Repeated studies and expert geologists and seismologists have been calling for tighter enforcement of building codes and a massive overhaul of unsafe structures around the country, including specific plans to improve safety around the impacted East Anatolian Fault. These calls have been ignored. As has been repeated in Turkey for decades, the threat of earthquakes is not an if but a when. The eastern faultline was eventually going to burst. Whether it would cause mass loss of life and destruction was up to Turkey’s government institutions. It is clear that they were not up to the task. AFAD, the country’s central disaster authority, was certainly not prepared to respond when the first large quake hit Kahramanmaras at 4 am, and it lost its footing further when a second quake pummeled Gaziantep. Not only was the disaster authority ill-prepared logistically, it is also unclear how much financial resiliency the institution has. This despite the fact there are multiple revenue sources that are supposed to directly feed into a fund for earthquake preparedness and relief. For reasons still unclear, the military was only partially mobilized after 48 hours for search and rescue operations.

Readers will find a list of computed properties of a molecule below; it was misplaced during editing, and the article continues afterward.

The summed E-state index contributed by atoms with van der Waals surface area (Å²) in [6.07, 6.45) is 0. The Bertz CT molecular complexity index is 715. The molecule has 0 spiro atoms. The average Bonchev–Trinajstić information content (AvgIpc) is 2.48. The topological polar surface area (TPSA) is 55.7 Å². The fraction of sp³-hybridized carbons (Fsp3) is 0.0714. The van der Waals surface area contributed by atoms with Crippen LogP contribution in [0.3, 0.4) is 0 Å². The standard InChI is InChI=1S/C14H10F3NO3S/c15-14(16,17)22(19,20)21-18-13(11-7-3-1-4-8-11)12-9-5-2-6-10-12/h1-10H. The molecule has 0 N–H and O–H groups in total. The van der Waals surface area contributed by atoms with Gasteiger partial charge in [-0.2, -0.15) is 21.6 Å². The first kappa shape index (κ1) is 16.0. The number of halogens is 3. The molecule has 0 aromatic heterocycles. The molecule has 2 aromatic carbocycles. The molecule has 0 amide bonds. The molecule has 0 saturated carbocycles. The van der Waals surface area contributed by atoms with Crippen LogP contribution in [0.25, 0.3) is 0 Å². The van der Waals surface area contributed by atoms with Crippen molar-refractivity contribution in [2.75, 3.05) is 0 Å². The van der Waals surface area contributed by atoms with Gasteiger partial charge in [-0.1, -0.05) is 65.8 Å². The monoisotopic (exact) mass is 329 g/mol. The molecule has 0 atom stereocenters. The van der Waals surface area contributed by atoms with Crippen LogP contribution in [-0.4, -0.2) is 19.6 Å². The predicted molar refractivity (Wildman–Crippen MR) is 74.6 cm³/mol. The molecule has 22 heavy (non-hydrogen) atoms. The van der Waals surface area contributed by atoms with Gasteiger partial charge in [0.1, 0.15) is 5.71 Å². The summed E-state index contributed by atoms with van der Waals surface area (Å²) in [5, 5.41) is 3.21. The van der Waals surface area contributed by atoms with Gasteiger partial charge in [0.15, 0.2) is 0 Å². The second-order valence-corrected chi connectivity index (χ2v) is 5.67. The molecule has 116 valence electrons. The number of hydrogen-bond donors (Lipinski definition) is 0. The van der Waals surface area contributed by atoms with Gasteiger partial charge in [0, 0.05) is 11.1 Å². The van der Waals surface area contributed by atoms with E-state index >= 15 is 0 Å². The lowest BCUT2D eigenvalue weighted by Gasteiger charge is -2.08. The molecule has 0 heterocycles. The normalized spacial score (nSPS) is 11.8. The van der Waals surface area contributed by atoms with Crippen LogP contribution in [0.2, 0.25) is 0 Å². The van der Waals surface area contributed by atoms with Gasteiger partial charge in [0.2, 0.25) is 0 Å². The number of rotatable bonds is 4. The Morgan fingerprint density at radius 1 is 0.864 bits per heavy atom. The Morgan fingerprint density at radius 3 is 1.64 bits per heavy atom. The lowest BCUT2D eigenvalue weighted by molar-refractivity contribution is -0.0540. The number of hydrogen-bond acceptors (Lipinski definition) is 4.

On top of the litany of problems caused by the crony-dominated construction sector, the response by the government has been geared towards maximizing political benefit and punishing voters who have spurned the ruling Justice and Development Party (AKP). In an initial call with the metropolitan mayors within affected provinces, the presidency did not include those that elected opposition mayors in 2019. Only after public outcry did the government contact the mayors of Adana and Hatay, two major provinces impacted by the disaster. In various cities around the impact zone, locals report digging people out of rubble with their bare hands, while the central disaster authority has not made an appearance at many sites. Particularly in Hatay, a heavily impacted province along Turkey’s southernmost edge jutting towards Syria, locals report being abandoned by the government. The Mediterranean city could be reached by boat yet the navy has not been mobilized for support.